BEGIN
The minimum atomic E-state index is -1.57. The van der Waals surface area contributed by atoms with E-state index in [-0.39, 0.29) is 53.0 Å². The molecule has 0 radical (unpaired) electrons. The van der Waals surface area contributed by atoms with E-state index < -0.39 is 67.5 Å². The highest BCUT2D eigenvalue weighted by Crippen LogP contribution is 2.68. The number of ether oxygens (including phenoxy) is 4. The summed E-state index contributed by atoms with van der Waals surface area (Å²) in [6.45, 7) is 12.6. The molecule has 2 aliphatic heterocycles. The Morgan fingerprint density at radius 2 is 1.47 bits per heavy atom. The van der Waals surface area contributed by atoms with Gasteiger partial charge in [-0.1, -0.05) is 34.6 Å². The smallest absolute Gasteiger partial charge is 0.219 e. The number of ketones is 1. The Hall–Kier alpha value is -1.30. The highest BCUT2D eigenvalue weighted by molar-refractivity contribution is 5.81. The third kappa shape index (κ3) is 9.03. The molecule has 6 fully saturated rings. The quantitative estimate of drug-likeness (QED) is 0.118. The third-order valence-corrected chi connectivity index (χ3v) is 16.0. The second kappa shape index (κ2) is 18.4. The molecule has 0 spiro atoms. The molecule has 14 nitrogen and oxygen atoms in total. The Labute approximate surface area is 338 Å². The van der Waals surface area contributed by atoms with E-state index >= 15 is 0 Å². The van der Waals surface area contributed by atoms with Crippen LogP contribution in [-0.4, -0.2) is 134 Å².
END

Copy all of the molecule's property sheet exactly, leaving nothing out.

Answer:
The minimum atomic E-state index is -1.57. The van der Waals surface area contributed by atoms with E-state index in [-0.39, 0.29) is 53.0 Å². The molecule has 0 radical (unpaired) electrons. The van der Waals surface area contributed by atoms with E-state index < -0.39 is 67.5 Å². The highest BCUT2D eigenvalue weighted by Crippen LogP contribution is 2.68. The number of ether oxygens (including phenoxy) is 4. The summed E-state index contributed by atoms with van der Waals surface area (Å²) in [6.45, 7) is 12.6. The molecule has 2 aliphatic heterocycles. The Morgan fingerprint density at radius 2 is 1.47 bits per heavy atom. The van der Waals surface area contributed by atoms with Gasteiger partial charge in [-0.1, -0.05) is 34.6 Å². The smallest absolute Gasteiger partial charge is 0.219 e. The number of ketones is 1. The Hall–Kier alpha value is -1.30. The highest BCUT2D eigenvalue weighted by molar-refractivity contribution is 5.81. The third kappa shape index (κ3) is 9.03. The molecule has 6 fully saturated rings. The quantitative estimate of drug-likeness (QED) is 0.118. The third-order valence-corrected chi connectivity index (χ3v) is 16.0. The second kappa shape index (κ2) is 18.4. The molecule has 0 spiro atoms. The molecule has 14 nitrogen and oxygen atoms in total. The Labute approximate surface area is 338 Å². The van der Waals surface area contributed by atoms with E-state index >= 15 is 0 Å². The van der Waals surface area contributed by atoms with Crippen LogP contribution in [-0.4, -0.2) is 134 Å².